Available meeting documents:


Brocher Workshop

19-21 November 2013

This meeting was hosted and supported by the Brocher Foundation, and received further funding from the Wellcome Trust. The main goal of the workshop was to open a dialogue and assess the possibilities for international harmonization of decisions surrounding the return of genetic results, obtained during the course of research involving biobanking, to research participants. Participants from Europe, the America's, Asia, Australasia and Africa identified and discussed pragmatic, policy and theoretical concerns, and presented a range of arguments in support and in opposition to research policies that permit or encourage return of results emanating from genomic research. A journal symposium issue is in preparation that will include a group paper and multiple individual papers, together with web-based resources.

Available meeting documents:


P3G/CGP/ELSI 2.0 Collaboratory Workshop | Montreal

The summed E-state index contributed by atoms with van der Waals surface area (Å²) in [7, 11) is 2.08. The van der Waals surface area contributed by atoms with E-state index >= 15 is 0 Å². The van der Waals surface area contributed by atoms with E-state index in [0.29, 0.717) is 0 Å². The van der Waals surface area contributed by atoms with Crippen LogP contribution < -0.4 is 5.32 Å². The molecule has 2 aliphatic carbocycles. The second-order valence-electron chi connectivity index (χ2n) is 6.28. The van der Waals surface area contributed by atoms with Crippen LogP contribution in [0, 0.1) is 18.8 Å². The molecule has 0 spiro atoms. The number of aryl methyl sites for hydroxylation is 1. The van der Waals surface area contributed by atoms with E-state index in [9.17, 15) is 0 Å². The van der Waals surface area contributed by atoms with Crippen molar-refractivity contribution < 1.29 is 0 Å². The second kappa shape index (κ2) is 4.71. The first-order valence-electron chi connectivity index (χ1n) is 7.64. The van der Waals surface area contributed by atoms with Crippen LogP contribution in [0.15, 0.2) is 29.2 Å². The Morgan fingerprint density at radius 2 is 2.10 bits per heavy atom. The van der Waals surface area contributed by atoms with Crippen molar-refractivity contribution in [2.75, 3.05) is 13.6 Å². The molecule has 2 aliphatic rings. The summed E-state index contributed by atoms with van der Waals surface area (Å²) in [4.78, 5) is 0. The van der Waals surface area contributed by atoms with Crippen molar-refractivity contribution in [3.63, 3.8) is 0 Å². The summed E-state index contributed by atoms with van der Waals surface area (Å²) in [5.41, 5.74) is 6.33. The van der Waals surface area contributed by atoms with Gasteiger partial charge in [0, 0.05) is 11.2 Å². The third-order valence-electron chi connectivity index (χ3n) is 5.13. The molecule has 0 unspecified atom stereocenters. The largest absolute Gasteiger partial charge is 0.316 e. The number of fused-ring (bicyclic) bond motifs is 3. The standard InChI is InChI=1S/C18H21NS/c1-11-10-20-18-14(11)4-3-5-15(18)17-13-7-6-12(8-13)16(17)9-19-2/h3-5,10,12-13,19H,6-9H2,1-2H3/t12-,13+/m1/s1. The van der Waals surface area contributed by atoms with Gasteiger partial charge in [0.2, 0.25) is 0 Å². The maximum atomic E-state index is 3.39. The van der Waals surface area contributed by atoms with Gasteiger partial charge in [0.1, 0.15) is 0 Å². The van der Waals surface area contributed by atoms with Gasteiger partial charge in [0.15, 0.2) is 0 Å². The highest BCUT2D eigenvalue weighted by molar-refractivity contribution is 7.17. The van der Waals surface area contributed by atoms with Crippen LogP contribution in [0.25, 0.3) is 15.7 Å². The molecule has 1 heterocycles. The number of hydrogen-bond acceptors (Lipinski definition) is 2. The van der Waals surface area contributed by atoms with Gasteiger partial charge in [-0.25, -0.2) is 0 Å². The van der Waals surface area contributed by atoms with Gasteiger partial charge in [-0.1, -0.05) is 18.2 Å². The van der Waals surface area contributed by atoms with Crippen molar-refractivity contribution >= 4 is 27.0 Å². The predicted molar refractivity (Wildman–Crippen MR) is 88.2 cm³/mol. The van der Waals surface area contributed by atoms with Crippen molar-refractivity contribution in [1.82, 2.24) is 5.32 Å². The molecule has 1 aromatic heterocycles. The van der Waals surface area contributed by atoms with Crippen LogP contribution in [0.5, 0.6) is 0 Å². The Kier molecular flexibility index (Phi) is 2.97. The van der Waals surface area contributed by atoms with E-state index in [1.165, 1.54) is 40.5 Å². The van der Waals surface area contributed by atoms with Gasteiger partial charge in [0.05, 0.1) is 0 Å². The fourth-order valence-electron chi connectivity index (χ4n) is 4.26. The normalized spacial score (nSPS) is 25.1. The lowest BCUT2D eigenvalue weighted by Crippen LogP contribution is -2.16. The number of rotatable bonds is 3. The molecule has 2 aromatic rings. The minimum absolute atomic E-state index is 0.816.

3-4 September 2013

An international workshop: Towards an International Ethics 'Safe Harbour': Testing the Accelerator. The objective of this workshop was to further develop the ELSI2.0 platform for international collaboration in ELSI research and gathered 23 participants from more than 7 countries.


The ELSI 2.0 Collaboratory workshop | Rotterdam

26 June 2012

The objective of this workshop was to develop a new platform for international collaboration in research on the ELSI of genomics and genetics. The workshop gathered 62 registrants from 26 countries, with a further 38 joining via a website discussion board.


Glocal ELSI - A Research Strategy for Genomics | Geneva

November 2011

This meeting was the birthplace of ELSI2.0, leading first to a vision paper and later to the Science Magazine publication that introduced the concept of ELSI2.0.

Available documents